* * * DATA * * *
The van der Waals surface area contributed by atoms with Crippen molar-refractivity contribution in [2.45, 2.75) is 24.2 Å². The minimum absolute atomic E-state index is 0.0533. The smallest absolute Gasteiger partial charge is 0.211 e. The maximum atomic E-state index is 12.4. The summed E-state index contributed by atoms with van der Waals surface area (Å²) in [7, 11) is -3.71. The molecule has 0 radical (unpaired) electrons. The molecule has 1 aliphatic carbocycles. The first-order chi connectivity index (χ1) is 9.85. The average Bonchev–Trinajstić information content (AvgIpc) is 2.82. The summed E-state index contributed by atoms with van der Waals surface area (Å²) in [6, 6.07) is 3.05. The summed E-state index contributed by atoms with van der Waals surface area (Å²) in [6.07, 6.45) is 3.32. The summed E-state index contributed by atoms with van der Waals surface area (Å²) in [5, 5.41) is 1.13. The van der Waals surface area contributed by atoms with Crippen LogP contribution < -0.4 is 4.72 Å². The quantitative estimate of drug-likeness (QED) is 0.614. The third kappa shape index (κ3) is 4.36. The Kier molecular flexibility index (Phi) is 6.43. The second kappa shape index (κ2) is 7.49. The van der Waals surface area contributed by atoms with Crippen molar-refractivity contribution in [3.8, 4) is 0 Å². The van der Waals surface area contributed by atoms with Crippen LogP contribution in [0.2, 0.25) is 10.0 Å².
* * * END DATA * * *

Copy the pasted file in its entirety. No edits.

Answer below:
The van der Waals surface area contributed by atoms with Crippen molar-refractivity contribution in [2.45, 2.75) is 24.2 Å². The minimum absolute atomic E-state index is 0.0533. The smallest absolute Gasteiger partial charge is 0.211 e. The maximum atomic E-state index is 12.4. The summed E-state index contributed by atoms with van der Waals surface area (Å²) in [7, 11) is -3.71. The molecule has 0 radical (unpaired) electrons. The molecule has 1 aliphatic carbocycles. The first-order chi connectivity index (χ1) is 9.85. The average Bonchev–Trinajstić information content (AvgIpc) is 2.82. The summed E-state index contributed by atoms with van der Waals surface area (Å²) in [6, 6.07) is 3.05. The summed E-state index contributed by atoms with van der Waals surface area (Å²) in [6.07, 6.45) is 3.32. The summed E-state index contributed by atoms with van der Waals surface area (Å²) in [5, 5.41) is 1.13. The van der Waals surface area contributed by atoms with Crippen LogP contribution < -0.4 is 4.72 Å². The quantitative estimate of drug-likeness (QED) is 0.614. The third kappa shape index (κ3) is 4.36. The Kier molecular flexibility index (Phi) is 6.43. The second kappa shape index (κ2) is 7.49. The van der Waals surface area contributed by atoms with Crippen molar-refractivity contribution in [3.8, 4) is 0 Å². The van der Waals surface area contributed by atoms with Crippen LogP contribution in [0.2, 0.25) is 10.0 Å².